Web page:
French Forces on the Move

Höxter--Our correspondents in Westphalia inform us that the main French army under his grace Marshal Louis Charles d'Estrees has indeed crossed the Weser into Hanover proper and seeks to engage the Hanoverian Army of Observation. The impact of the consequent diminishment of French forces between the Rhine and Weser on the ongoing unrest in the Palatinate remains to be determined.

Monday, July 23, 2007

Prinz von Waldreck Protests Spread of Unrest

A visibly disturbed Prinz von Waldreck, addressing the gathering of notables come to pay condolences, angrily denounced the failure of Duke Ignaz von Pfaltz-Kognat-Obersayn to arrest the spread of the civil disturbances which have wracked the duchy for the last three days to which unrest the Prinz attributed the mysterious shooting death of his trusted adjutant and nephew, Graf Götz von Sickingen, whose badly mangled body was discovered outside the gates to Schloß Bruttig, dragged there by his stirrup by his prized charger, Concorde. The body of the Graf, upon examination, was found to have been shot twice, once in the shoulder, and once in the thigh. Mercifully, it is believed, the Graf likely bled to death and sustained the subsequent disfiguring injuries post-mortem in being dragged several miles back to Schloß Bruttig by his horse.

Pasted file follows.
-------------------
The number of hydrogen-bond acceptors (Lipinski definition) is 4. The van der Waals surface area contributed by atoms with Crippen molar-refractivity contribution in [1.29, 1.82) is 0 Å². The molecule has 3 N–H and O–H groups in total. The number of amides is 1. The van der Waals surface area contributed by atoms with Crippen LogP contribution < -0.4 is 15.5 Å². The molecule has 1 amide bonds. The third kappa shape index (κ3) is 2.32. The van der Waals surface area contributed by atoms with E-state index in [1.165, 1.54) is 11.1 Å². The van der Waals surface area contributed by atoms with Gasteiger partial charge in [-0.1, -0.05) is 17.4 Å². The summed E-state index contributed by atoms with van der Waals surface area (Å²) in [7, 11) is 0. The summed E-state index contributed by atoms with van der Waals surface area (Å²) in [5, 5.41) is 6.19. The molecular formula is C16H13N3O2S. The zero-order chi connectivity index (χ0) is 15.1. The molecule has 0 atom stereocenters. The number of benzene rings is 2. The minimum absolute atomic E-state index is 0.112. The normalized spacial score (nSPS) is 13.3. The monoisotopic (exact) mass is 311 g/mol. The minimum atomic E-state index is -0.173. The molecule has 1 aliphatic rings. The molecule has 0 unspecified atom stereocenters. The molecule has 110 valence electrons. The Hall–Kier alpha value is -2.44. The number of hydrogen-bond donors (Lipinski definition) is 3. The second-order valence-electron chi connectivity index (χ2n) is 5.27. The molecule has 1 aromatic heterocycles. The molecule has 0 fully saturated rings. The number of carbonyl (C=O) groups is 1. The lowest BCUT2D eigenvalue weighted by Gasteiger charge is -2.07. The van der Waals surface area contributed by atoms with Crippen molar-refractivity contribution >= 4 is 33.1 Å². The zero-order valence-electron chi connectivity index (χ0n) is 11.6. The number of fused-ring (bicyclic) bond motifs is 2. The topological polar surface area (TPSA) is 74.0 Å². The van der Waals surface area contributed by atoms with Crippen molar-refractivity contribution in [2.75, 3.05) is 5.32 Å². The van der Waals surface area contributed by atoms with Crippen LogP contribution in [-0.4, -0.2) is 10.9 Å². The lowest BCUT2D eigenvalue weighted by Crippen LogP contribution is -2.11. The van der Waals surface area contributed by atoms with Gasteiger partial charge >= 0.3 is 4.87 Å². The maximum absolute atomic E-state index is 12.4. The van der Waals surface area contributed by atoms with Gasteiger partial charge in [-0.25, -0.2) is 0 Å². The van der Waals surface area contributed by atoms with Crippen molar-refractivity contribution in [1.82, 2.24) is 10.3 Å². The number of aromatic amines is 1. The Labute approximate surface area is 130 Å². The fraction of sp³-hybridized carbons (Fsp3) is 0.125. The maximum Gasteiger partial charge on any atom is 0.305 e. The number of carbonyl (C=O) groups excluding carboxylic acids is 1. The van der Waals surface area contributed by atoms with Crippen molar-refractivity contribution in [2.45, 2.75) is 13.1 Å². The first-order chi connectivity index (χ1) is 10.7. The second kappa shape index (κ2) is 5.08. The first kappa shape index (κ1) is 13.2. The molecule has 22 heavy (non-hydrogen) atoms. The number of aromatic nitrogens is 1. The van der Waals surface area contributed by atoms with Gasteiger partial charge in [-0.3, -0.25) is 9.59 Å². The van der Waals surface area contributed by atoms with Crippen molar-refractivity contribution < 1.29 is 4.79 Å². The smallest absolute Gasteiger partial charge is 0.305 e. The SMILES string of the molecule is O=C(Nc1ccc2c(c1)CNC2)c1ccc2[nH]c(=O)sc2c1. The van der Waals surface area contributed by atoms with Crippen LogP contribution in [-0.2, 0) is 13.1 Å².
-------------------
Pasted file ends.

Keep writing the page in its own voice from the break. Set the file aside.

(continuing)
The Prinz, in addition to offering a reward of 500 pfalzthalers for the apprehension of the responsible party, has also ordered his troops onto their highest state of alert, cancelling all leaves and recalling all military personnel from their peacetime dispositions.